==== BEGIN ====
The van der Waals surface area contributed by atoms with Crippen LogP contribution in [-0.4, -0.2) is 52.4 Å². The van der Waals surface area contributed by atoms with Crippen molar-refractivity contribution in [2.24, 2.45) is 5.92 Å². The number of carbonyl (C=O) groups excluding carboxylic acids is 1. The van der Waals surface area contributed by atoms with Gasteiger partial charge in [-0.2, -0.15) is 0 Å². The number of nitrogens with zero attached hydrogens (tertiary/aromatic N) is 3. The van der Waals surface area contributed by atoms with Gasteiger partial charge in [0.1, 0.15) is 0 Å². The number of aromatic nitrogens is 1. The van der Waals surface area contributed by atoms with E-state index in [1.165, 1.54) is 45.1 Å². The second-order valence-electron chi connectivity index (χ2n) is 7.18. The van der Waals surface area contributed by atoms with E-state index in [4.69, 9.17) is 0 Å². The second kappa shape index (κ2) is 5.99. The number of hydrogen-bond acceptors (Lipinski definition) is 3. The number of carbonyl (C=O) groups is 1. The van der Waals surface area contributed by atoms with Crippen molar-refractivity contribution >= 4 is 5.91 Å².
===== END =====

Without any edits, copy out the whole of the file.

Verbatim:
The van der Waals surface area contributed by atoms with Crippen LogP contribution in [-0.4, -0.2) is 52.4 Å². The van der Waals surface area contributed by atoms with Crippen molar-refractivity contribution in [2.24, 2.45) is 5.92 Å². The number of carbonyl (C=O) groups excluding carboxylic acids is 1. The van der Waals surface area contributed by atoms with Gasteiger partial charge in [-0.2, -0.15) is 0 Å². The number of nitrogens with zero attached hydrogens (tertiary/aromatic N) is 3. The van der Waals surface area contributed by atoms with Gasteiger partial charge in [0.1, 0.15) is 0 Å². The number of aromatic nitrogens is 1. The van der Waals surface area contributed by atoms with E-state index in [1.165, 1.54) is 45.1 Å². The second-order valence-electron chi connectivity index (χ2n) is 7.18. The van der Waals surface area contributed by atoms with E-state index in [4.69, 9.17) is 0 Å². The second kappa shape index (κ2) is 5.99. The number of hydrogen-bond acceptors (Lipinski definition) is 3. The number of carbonyl (C=O) groups is 1. The van der Waals surface area contributed by atoms with Crippen molar-refractivity contribution >= 4 is 5.91 Å².